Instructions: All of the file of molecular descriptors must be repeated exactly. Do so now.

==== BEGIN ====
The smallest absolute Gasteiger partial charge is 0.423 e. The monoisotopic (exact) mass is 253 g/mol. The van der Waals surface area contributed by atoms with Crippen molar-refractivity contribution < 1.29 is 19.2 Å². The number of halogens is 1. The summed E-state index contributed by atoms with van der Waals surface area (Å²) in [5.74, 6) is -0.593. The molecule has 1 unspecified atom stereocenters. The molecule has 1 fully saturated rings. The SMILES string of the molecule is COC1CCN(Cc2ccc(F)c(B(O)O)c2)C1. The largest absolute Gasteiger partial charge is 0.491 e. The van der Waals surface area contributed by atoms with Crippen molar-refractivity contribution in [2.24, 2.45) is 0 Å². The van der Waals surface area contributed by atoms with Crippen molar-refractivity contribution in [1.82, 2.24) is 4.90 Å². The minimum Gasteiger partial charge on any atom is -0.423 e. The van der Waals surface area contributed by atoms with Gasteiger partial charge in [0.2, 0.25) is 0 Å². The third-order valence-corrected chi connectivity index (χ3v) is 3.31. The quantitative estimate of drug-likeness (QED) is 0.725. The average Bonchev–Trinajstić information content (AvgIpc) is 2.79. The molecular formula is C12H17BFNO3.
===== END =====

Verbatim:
The smallest absolute Gasteiger partial charge is 0.423 e. The monoisotopic (exact) mass is 253 g/mol. The van der Waals surface area contributed by atoms with Crippen molar-refractivity contribution < 1.29 is 19.2 Å². The number of halogens is 1. The summed E-state index contributed by atoms with van der Waals surface area (Å²) in [5.74, 6) is -0.593. The molecule has 1 unspecified atom stereocenters. The molecule has 1 fully saturated rings. The SMILES string of the molecule is COC1CCN(Cc2ccc(F)c(B(O)O)c2)C1. The largest absolute Gasteiger partial charge is 0.491 e. The van der Waals surface area contributed by atoms with Crippen molar-refractivity contribution in [2.24, 2.45) is 0 Å². The van der Waals surface area contributed by atoms with Crippen molar-refractivity contribution in [1.82, 2.24) is 4.90 Å². The minimum Gasteiger partial charge on any atom is -0.423 e. The van der Waals surface area contributed by atoms with Gasteiger partial charge in [0.2, 0.25) is 0 Å². The third-order valence-corrected chi connectivity index (χ3v) is 3.31. The quantitative estimate of drug-likeness (QED) is 0.725. The average Bonchev–Trinajstić information content (AvgIpc) is 2.79. The molecular formula is C12H17BFNO3.